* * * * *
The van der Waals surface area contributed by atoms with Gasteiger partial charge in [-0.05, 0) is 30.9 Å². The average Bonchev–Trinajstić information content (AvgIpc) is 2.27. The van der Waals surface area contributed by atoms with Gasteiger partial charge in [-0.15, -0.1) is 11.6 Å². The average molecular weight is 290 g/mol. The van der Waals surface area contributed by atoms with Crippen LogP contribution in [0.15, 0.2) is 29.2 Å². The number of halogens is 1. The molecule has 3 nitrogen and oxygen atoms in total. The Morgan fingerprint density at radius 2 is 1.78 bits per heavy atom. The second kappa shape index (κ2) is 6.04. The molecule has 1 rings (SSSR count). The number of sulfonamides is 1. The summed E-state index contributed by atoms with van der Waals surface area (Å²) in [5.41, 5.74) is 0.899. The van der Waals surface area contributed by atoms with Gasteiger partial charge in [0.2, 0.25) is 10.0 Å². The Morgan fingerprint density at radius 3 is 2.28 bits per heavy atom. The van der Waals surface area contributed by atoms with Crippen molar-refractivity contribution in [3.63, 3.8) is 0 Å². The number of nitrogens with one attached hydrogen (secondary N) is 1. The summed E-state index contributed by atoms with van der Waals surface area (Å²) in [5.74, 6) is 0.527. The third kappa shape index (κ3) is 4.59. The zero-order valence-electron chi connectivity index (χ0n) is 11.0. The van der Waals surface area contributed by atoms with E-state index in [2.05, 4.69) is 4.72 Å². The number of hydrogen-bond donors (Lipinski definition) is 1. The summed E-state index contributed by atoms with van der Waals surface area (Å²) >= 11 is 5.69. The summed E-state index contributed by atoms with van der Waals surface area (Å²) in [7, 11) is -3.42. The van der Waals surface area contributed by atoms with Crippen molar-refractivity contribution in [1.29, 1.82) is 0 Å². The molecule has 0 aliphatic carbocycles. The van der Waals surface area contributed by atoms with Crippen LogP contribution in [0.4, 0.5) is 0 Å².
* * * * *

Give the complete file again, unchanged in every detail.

The van der Waals surface area contributed by atoms with Gasteiger partial charge in [-0.05, 0) is 30.9 Å². The average Bonchev–Trinajstić information content (AvgIpc) is 2.27. The van der Waals surface area contributed by atoms with Gasteiger partial charge in [-0.15, -0.1) is 11.6 Å². The average molecular weight is 290 g/mol. The van der Waals surface area contributed by atoms with Crippen LogP contribution in [0.15, 0.2) is 29.2 Å². The number of halogens is 1. The molecule has 3 nitrogen and oxygen atoms in total. The Morgan fingerprint density at radius 2 is 1.78 bits per heavy atom. The second kappa shape index (κ2) is 6.04. The molecule has 1 rings (SSSR count). The number of sulfonamides is 1. The summed E-state index contributed by atoms with van der Waals surface area (Å²) in [5.41, 5.74) is 0.899. The van der Waals surface area contributed by atoms with Gasteiger partial charge in [0.2, 0.25) is 10.0 Å². The Morgan fingerprint density at radius 3 is 2.28 bits per heavy atom. The van der Waals surface area contributed by atoms with Crippen molar-refractivity contribution in [3.63, 3.8) is 0 Å². The number of nitrogens with one attached hydrogen (secondary N) is 1. The summed E-state index contributed by atoms with van der Waals surface area (Å²) in [5.74, 6) is 0.527. The third kappa shape index (κ3) is 4.59. The zero-order valence-electron chi connectivity index (χ0n) is 11.0. The van der Waals surface area contributed by atoms with E-state index in [2.05, 4.69) is 4.72 Å². The number of hydrogen-bond donors (Lipinski definition) is 1. The summed E-state index contributed by atoms with van der Waals surface area (Å²) >= 11 is 5.69. The summed E-state index contributed by atoms with van der Waals surface area (Å²) in [7, 11) is -3.42. The van der Waals surface area contributed by atoms with Crippen molar-refractivity contribution in [1.29, 1.82) is 0 Å². The molecule has 0 aliphatic carbocycles. The van der Waals surface area contributed by atoms with Crippen LogP contribution in [0.4, 0.5) is 0 Å².